in a studio. that feeling

For the last few nights, I’ve been packing my dance bag, oh what will I need? I’ve already taped my knee and my toe, so that’s okay. Is it a kneepad kind of day? Am I wearing my dance stuff or will I change, or change after? I could go with only a water bottle and my phone and wallet, but I’m not that kind of person. Omg. I brought 3 different shirts the first day. Maybe I’d feel like wearing the Frida tee-shirt, but maybe I’d want something longer. I brought an adidas zippy that was not the lulu zippy that I was wearing.

I walked briskly through the neighbourhood to the station and got the rapid transit (is that what it is) and travelled to the town outside the city and made my way through the town that I’d been working in this summer as a temporary local on a bicycle. What a different relationship to space and place that makes. Now aware of how quickly I can pass through the places I recognize and get to where I’m going. To the studio. Oh to the studio.

How many classes I’ve taught in my life with no dry run in getting there! It’s not the class that’s the challenge, it’s the getting there. And there is a little something about the lack of adequate travel pay that it makes it hard to give up the whole half of one’s day, so I often take the route that says I’ll make it on time, not 30 minutes early, and that’s okay except for all the things that invariably go awry.

In the studio. This familiar place, no matter where. I have yet to encounter a studio that I don’t feel some kind of ‘I know you’ feeling from.

And leading my favourite things. Dancing together. These lovely folks whom I’ve never met, who don’t really know who I am, who are not dancers and yet, in the space of 15 minutes of instruction and moving through a few practices together they are making beautiful ensemble composition together. I don’t know what their lineage is but it definitely intersects mine somehow. It’s very exciting to drop into a place previously unknown and be jamming within half an hour.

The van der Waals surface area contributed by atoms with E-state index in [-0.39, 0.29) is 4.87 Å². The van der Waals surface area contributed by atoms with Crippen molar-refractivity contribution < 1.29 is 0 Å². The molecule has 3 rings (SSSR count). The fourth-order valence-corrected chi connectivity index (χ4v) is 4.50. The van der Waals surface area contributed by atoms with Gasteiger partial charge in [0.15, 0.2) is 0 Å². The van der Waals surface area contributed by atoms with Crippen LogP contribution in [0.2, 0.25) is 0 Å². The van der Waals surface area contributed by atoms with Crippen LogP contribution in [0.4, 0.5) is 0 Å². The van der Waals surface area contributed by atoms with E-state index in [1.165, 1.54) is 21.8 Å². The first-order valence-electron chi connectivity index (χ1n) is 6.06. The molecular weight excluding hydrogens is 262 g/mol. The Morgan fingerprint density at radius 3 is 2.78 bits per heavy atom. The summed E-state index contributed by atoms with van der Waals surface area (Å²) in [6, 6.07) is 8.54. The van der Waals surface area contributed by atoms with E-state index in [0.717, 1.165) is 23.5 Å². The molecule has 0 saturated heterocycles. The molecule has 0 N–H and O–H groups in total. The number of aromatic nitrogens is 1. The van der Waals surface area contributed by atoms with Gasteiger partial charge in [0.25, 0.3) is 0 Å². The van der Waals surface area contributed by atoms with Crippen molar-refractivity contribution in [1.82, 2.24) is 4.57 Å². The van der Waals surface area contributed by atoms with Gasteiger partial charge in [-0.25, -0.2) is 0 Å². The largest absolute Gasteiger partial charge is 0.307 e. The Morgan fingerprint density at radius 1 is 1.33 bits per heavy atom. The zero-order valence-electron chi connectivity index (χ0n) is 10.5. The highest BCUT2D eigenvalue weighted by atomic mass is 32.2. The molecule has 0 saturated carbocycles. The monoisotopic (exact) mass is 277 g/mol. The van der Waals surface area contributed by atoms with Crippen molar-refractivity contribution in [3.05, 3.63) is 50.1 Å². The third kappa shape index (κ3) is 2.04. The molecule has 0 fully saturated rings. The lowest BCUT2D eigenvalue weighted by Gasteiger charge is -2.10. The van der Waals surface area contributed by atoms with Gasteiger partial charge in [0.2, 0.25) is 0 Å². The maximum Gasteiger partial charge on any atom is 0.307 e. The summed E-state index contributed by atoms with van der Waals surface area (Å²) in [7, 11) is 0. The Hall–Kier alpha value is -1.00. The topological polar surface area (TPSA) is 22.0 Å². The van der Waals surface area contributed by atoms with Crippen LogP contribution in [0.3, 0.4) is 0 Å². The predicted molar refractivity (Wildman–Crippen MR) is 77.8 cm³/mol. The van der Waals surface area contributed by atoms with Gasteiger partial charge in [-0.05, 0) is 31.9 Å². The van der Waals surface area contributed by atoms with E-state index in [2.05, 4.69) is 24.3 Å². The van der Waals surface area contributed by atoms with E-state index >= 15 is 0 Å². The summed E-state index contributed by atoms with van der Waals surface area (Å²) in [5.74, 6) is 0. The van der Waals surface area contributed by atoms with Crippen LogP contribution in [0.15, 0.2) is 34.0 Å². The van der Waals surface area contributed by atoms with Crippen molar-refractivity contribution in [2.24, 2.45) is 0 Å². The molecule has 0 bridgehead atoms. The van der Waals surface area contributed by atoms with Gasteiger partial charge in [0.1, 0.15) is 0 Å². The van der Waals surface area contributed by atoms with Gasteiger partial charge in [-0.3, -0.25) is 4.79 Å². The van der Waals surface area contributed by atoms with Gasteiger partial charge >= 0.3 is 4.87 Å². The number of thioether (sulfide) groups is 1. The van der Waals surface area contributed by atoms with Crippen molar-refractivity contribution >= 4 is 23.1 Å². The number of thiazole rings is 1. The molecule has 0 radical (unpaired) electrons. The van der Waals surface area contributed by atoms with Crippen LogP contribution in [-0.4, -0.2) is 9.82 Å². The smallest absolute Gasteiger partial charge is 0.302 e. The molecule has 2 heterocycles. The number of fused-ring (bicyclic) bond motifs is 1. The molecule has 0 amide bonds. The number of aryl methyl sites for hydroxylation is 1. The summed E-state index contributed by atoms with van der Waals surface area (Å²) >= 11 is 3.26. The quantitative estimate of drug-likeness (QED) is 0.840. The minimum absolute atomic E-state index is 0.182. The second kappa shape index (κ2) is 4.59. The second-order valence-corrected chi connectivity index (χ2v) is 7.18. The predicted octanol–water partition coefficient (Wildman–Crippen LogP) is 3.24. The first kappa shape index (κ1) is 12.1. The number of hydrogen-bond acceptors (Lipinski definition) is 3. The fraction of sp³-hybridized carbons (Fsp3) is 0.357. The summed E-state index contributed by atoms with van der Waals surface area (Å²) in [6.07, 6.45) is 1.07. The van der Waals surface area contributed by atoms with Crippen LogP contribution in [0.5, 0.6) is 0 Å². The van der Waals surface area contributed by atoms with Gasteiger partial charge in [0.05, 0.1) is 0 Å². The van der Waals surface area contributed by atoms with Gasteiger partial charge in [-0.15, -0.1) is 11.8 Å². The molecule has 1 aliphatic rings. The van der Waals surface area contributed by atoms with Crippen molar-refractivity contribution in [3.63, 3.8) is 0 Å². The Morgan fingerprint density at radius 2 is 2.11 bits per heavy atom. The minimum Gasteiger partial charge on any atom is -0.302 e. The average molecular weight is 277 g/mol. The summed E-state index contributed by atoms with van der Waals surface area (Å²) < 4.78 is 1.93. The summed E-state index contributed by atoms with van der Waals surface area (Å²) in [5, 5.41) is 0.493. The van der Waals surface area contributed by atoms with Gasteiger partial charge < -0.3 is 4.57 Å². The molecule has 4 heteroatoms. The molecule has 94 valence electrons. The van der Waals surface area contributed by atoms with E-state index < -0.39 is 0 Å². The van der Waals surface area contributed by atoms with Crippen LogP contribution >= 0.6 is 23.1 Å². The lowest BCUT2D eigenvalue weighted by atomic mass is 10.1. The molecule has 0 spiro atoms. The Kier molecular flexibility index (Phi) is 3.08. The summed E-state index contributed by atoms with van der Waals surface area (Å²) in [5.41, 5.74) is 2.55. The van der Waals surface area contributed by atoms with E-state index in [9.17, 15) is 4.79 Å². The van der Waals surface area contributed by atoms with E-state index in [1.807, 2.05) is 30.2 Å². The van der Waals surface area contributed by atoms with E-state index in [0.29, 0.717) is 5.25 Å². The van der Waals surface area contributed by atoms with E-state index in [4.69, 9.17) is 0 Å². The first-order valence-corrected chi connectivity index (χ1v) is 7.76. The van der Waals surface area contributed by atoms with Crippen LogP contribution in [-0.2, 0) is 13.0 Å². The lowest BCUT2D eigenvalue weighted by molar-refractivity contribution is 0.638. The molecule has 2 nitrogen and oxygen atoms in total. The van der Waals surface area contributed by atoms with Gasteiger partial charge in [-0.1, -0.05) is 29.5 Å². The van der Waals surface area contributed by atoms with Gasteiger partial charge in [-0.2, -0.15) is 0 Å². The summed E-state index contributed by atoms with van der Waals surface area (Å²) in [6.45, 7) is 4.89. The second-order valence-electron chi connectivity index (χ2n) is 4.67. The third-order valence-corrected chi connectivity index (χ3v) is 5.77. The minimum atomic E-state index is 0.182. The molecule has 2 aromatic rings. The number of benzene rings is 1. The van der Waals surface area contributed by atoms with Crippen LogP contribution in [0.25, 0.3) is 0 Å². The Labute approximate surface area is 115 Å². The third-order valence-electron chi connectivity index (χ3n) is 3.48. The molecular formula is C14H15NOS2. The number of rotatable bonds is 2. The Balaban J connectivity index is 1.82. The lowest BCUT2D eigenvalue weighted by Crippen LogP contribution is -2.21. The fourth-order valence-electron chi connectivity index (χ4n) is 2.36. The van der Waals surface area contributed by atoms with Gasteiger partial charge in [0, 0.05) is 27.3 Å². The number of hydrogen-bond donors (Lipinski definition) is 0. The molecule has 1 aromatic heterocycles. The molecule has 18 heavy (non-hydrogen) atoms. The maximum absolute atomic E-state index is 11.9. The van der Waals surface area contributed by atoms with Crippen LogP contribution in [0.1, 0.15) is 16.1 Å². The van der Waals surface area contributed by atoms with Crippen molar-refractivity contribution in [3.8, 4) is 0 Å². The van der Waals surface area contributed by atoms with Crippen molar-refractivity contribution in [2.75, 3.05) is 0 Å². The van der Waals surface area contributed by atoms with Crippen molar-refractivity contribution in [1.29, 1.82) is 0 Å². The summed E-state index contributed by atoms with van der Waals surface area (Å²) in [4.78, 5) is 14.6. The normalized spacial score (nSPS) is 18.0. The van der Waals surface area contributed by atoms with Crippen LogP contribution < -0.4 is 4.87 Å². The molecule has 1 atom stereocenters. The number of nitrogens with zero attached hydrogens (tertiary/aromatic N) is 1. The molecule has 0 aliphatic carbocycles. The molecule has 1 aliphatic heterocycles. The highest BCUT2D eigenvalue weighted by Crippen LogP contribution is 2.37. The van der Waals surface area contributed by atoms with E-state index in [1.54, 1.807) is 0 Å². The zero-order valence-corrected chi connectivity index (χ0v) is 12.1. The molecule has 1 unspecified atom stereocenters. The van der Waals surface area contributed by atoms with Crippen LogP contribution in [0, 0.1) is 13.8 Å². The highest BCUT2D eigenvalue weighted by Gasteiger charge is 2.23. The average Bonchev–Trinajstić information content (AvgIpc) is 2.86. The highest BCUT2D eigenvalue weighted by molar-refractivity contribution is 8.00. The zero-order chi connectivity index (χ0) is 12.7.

And at the end of the night, almost like after a performance, they stick around and ask questions and express pleasure and joy of discovery from the experience and tell me specifics about this place, and then they go. And I am left with locking up and walking through the dark town, my black shoes visible against the yellow leaves that now cover the walkways. One night the air was crisp, the next it was soft.

It feels like my life again.

photo credit: Tristán Peréz-Martín

dancers: Allison Brooks, Marie-Pier Gilbert, Alison Carter, from Stand Up Dance’s ‘dance like no one is watching’ improv practice, St. John’s Newfoundland, July 2017

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